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Understanding social, genetic and environmental risks factors across eating disorders.

Project Description

Eating disorders are severe psychiatric illnesses associated with greatly reduced quality of life (Ágh et al., 2016) and increased mortality, rendering them the most lethal psychiatric disorders (Chesney, Goodwin, & Fazel, 2014). The overarching aim of this joint KCL and Beat charity project is to explore the social and environmental risk factors for eating disorder using a re­contactable resource of individuals with a lifetime diagnosis of eating disorders. Specifically, this is the UK Eating Disorders Genetics Initiative (EDGI) which launches in Feb 2018 ( and Charlotte’s Helix, which, together will allow the student to contact >5000 individuals with lived experience of eating disorders. This is modelled on the Genetic Links to Anxiety and Depression project (, which is also led by the primary supervisor.

EDGI has been designed in collaboration with our primary partner, Beat, the UK’s biggest eating disorder charity, who are also our partners on this studentship. The student would spend 1 day per week at Beat, working with the team. We have previously worked in partnership with a parent ­led eating disorder charity, Charlotte’s Helix (, and found that individuals diagnosed with anorexia nervosa are keen to participate in research through online registration, successfully recruiting >1,000 participants with a lifetime diagnosis of anorexia nervosa. Now, our partnership with the UK’s largest eating disorder charity, Beat (, is allowing us to recruit participants with experience of other eating disorders ­­ bulimia nervosa and binge eating disorder. Beat will also help publicise EDGI and host a page about the project on their website and the student will spend 1 day per week working at the Beat offices in London.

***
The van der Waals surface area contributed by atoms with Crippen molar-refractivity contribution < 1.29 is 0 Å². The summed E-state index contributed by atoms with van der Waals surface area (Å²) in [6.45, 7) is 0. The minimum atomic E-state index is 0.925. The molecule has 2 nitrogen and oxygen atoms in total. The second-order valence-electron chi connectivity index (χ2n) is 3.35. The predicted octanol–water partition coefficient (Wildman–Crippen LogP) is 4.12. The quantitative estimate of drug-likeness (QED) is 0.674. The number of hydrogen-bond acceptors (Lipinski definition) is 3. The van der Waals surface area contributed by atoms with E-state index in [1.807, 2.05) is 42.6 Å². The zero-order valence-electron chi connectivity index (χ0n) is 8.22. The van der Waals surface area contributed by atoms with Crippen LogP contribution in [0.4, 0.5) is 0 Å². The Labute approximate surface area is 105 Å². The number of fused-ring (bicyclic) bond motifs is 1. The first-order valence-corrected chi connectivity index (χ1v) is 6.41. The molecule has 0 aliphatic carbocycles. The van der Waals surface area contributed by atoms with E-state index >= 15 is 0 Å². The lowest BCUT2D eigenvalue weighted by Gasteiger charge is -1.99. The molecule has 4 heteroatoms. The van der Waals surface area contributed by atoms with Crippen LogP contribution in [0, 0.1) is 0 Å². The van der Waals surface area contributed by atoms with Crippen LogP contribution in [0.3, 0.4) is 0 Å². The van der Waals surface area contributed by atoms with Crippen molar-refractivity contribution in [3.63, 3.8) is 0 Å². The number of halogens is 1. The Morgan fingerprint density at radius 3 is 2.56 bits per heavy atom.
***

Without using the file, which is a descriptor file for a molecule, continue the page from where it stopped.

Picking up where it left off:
Specifically, this ESRC funded studentship will examine (i) the different associations between social risk factors (e.g. childhood trauma, social media use) and eating disorders diagnosis and severity; (ii) the influence of health seeking behaviour (e.g. exercise) on eating disorder risk; (iii) the influence of social support networks on outcomes; and (iv) does the integration of genetic risk factors add to the prediction of outcomes?

The ideal candidate will be keen to apply multidisciplinary methods in their research, will be passionate about research into eating disorders and to engage with individuals with lived experience of eating disorders.

Studentship format: either +3 (PhD only) or 1+3 (Master’s + PhD). Applicants for the +3 format must meet our core research methods training requirements ( For the 1+3 format, the required Master’s is the Genes, Environment & Development in Psychiatry and Psychology (GED-PP;

Funding Notes

Please contact the supervisors directly with any questions (). LISS DTP () can answer any general questions regarding application process, core methods training requirements etc.

To be accepted, all CASE studentship applications must include:

1. A completed ESRC LISS DTP Collaborative (CASE) Application Form
View Website
2. A copy of your CV
3. Two academic references, or 1 academic and 1 professional reference (these should be sent directly to by your referees)
4. Copies of transcripts for all relevant degrees

These materials should be sent BOTH to and the project academic lead by the deadline of 1st March 2019


See the prototype project webpage for more information.

How good is research at King’s College London in Psychology, Psychiatry and Neuroscience?

FTE Category A staff submitted: 238.88

Research output data provided by the Research Excellence Framework (REF)

Click here to see the results for all UK universities

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